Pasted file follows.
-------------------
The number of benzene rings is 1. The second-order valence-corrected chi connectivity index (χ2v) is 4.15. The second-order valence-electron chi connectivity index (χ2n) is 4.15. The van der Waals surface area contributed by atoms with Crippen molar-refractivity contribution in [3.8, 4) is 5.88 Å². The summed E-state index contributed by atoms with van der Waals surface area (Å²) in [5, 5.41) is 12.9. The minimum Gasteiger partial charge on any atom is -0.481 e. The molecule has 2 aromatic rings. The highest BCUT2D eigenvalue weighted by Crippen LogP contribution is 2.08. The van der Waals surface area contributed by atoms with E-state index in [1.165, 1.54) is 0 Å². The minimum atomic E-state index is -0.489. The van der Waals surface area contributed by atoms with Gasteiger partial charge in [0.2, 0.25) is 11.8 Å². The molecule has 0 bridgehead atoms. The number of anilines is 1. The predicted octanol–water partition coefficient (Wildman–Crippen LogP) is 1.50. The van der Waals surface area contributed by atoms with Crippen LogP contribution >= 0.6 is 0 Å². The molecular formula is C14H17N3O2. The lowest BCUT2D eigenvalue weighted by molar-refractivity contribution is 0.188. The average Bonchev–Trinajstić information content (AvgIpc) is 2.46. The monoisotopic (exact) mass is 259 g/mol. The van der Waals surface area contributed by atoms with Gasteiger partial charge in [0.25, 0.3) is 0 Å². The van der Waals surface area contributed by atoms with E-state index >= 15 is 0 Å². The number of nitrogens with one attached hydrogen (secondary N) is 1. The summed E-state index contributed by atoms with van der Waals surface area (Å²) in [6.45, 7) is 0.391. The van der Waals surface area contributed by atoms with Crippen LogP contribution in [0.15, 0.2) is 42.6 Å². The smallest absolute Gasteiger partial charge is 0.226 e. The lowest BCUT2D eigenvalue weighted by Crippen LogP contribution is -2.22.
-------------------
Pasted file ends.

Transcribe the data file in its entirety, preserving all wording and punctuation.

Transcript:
The number of benzene rings is 1. The second-order valence-corrected chi connectivity index (χ2v) is 4.15. The second-order valence-electron chi connectivity index (χ2n) is 4.15. The van der Waals surface area contributed by atoms with Crippen molar-refractivity contribution in [3.8, 4) is 5.88 Å². The summed E-state index contributed by atoms with van der Waals surface area (Å²) in [5, 5.41) is 12.9. The minimum Gasteiger partial charge on any atom is -0.481 e. The molecule has 2 aromatic rings. The highest BCUT2D eigenvalue weighted by Crippen LogP contribution is 2.08. The van der Waals surface area contributed by atoms with E-state index in [1.165, 1.54) is 0 Å². The minimum atomic E-state index is -0.489. The van der Waals surface area contributed by atoms with Gasteiger partial charge in [0.2, 0.25) is 11.8 Å². The molecule has 0 bridgehead atoms. The number of anilines is 1. The predicted octanol–water partition coefficient (Wildman–Crippen LogP) is 1.50. The van der Waals surface area contributed by atoms with Crippen LogP contribution >= 0.6 is 0 Å². The molecular formula is C14H17N3O2. The lowest BCUT2D eigenvalue weighted by molar-refractivity contribution is 0.188. The average Bonchev–Trinajstić information content (AvgIpc) is 2.46. The monoisotopic (exact) mass is 259 g/mol. The van der Waals surface area contributed by atoms with Gasteiger partial charge in [0.25, 0.3) is 0 Å². The van der Waals surface area contributed by atoms with E-state index >= 15 is 0 Å². The number of nitrogens with one attached hydrogen (secondary N) is 1. The summed E-state index contributed by atoms with van der Waals surface area (Å²) in [6.45, 7) is 0.391. The van der Waals surface area contributed by atoms with Crippen LogP contribution in [0.15, 0.2) is 42.6 Å². The smallest absolute Gasteiger partial charge is 0.226 e. The lowest BCUT2D eigenvalue weighted by Crippen LogP contribution is -2.22.